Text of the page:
Out of Order Podcast

“Military Might…? Hard Security’s Role in a Soft Power World”

February 28, 2018
Amy Studdart
Derek Chollet
Shawn Turner
3 min read
Photo Credit: sibsky2016/Shutterstock

So far, the Out-of-Order Podcast has focused on specific countries and the role they play in trying to stabilize, uphold, change, or transform the current international order. In the fifth episode, we take a different approach as we look at what role the military and hard power plays in shaping the international order. To discuss this and related issues, hosts Amy Studdart and Peter Sparding are joined by GMF Visiting Senior Fellow Shawn Turner and GMF Executive Vice President Derek Chollet.

During the Cold War, the role of the military in underpinning the Western international order seemed clear. After the end of the Cold War, however, the mission of Western militaries seemed to change as NATO was looking for a new role and Western militaries primarily focused first on humanitarian interventions like in the Balkans and then, following the attacks on 9/11, on targeted military action fighting against terrorism and broad-scope wars in Afghanistan and Iraq. Now, as the new U.S. National Defense Strategy (NDS) outlines, the focus of U.S. military policy seems to turn back to questions of strategic competition with other powers and the larger international order like we saw more so during the Cold War. Shawn and Derek lay out how the strategic environment has changed to necessitate these developments—changes that were well underway during the previous administration. In fact, they say that despite some of the changed rhetoric, there is a lot of continuity with regard to U.S. military posture under the Trump administration (which sounds like a bipartisan opinion given Jamie Fly’s take in our last episode).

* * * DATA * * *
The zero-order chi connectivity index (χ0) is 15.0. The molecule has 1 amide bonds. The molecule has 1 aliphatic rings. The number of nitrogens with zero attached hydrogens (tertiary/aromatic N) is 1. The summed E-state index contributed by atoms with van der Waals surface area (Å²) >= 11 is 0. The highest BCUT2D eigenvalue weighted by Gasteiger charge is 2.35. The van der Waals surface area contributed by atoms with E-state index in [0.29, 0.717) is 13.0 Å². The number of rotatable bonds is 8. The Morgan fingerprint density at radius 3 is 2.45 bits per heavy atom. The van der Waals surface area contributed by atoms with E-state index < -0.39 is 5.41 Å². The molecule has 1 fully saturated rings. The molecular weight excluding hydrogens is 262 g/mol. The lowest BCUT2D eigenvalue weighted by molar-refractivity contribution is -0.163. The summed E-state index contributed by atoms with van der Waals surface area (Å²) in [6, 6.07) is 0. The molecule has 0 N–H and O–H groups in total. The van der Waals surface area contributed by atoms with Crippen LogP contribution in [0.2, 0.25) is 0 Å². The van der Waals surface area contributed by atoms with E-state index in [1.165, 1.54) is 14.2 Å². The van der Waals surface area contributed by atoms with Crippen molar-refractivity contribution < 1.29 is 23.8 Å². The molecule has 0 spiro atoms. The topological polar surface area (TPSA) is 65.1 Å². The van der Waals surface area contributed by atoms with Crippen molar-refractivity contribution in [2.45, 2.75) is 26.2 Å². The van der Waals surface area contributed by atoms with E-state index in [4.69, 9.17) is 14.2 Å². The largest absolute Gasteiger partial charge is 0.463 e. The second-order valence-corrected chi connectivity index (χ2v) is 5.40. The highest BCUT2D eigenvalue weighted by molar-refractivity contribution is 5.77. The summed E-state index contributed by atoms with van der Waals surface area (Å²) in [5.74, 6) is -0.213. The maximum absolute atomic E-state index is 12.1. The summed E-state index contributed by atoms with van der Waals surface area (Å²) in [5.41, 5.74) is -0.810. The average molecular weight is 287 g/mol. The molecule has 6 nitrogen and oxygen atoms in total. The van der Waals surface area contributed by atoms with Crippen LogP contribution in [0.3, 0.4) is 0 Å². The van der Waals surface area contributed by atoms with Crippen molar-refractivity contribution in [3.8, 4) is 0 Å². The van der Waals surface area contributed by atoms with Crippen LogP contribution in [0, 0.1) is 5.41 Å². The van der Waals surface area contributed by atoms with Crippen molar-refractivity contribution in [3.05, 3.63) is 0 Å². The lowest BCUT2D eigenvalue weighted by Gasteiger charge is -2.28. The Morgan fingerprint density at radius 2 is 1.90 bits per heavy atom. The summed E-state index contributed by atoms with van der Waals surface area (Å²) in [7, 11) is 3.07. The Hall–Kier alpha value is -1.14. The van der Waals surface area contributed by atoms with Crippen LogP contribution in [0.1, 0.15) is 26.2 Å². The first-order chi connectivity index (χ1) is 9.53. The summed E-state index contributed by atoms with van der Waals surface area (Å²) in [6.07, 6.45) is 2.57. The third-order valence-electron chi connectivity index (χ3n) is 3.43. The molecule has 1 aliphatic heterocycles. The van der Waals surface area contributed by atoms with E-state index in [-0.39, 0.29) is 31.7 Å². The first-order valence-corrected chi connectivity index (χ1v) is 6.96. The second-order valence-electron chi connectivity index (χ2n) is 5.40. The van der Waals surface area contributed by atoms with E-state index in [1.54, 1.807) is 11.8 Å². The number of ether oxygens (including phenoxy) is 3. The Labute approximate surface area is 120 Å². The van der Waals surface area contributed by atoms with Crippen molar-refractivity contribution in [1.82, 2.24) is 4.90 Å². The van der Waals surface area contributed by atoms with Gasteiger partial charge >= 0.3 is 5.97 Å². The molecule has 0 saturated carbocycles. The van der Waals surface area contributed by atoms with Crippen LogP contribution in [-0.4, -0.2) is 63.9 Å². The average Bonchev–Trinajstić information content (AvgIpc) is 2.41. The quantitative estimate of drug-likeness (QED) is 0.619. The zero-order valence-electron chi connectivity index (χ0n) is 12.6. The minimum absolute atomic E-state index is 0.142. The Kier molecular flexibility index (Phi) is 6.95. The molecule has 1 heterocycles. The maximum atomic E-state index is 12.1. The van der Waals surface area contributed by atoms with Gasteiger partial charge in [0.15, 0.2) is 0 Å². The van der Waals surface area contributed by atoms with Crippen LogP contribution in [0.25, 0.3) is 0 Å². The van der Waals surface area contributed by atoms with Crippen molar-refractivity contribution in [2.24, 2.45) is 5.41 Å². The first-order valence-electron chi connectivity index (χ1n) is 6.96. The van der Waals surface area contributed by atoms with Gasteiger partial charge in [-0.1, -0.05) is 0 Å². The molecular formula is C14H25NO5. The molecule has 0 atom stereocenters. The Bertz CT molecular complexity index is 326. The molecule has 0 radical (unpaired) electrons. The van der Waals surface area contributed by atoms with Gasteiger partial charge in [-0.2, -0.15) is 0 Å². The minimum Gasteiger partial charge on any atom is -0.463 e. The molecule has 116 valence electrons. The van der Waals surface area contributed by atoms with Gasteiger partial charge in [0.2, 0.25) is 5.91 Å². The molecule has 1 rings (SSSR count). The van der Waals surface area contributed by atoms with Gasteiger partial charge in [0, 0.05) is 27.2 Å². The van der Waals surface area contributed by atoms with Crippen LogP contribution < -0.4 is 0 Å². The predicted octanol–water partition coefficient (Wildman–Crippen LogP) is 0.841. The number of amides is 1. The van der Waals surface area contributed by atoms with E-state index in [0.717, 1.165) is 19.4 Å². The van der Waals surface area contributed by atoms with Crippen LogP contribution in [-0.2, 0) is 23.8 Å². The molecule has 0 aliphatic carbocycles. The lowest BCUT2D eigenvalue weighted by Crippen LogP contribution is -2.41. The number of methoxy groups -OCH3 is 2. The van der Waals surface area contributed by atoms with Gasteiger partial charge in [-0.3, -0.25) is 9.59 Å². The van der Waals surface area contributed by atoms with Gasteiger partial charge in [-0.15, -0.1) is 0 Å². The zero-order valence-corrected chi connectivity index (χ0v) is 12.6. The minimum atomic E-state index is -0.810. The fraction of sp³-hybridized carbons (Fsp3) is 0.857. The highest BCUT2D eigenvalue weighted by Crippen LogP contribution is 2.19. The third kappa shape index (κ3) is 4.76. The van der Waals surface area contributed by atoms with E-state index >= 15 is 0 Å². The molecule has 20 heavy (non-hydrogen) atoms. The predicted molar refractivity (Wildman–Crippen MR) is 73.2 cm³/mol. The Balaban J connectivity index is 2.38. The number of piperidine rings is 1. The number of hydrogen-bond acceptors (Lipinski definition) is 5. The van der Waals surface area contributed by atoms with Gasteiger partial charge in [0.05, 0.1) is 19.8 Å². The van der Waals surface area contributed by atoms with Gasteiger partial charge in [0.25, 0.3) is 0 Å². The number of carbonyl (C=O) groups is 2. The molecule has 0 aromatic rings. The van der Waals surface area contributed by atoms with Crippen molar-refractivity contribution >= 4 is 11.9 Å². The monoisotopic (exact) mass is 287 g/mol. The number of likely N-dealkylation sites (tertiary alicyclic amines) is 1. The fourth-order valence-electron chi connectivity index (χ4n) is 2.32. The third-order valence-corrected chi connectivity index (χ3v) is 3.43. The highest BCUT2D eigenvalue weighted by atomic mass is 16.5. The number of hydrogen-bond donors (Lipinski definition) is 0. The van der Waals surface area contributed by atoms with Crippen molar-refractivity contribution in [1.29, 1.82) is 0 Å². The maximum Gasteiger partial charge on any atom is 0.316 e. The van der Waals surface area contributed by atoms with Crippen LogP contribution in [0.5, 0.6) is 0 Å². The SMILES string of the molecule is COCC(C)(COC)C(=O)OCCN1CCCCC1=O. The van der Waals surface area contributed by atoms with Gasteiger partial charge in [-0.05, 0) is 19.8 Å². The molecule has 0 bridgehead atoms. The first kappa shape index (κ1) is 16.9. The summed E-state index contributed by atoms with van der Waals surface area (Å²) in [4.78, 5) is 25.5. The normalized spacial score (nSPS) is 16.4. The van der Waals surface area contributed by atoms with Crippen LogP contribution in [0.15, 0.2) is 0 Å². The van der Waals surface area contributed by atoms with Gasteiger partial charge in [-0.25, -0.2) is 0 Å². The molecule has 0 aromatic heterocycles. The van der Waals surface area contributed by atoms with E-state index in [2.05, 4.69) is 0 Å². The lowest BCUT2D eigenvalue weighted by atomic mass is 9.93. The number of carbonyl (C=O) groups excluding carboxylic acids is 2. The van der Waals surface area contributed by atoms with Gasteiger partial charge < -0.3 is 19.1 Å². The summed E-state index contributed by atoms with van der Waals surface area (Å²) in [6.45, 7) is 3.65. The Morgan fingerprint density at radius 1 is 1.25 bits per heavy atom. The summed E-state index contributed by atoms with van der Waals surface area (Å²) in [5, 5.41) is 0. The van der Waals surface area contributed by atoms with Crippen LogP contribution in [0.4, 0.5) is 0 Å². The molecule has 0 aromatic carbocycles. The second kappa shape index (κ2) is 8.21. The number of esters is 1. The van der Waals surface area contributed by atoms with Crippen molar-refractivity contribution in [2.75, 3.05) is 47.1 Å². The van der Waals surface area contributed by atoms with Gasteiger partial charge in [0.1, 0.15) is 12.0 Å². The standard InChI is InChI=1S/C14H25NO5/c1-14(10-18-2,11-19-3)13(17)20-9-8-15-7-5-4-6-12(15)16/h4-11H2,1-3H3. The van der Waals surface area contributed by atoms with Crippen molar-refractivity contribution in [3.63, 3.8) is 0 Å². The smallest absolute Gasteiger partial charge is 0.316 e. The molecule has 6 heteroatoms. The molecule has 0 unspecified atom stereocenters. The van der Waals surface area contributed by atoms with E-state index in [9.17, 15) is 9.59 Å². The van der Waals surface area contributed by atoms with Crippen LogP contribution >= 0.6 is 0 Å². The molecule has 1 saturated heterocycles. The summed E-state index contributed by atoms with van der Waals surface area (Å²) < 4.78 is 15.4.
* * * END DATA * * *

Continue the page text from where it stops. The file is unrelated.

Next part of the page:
The question is raised as to how sustainable the current discrepancy between the policy priorities set in documents such as the NDS, which emphasizes the need to work with allies, and President Trump’s more brash approach to coalition building, including repeated clashes with allies. As Derek lays out the relative loss of superiority of the U.S. military vis-à-vis actors like China in areas such as AI, the discussion turns to the questions whether authoritarian powers such as China or Russia are helped in their ambition by their lack of adherence to certain liberal ideals which enable them push forward all-out-efforts in technology and certain policy areas. Naturally, the focus then shifts to Europe, as we analyze the important contribution of some European countries, while also pointing to the increasing divergence in capabilities between the transatlantic partners. Finally, we discuss whether too much is asked of the military as the it is increasingly put forward as a solution to more problems and the answer to ever more questions. Given the growing sentiment to focus on “nation building at home” on both sides of the Atlantic and the reluctance of Americans to engage in new large scale military interventions following the experiences in Afghanistan and Iraq, how sustainable is the current approach? Is there a risk of losing public support at home for international engagement?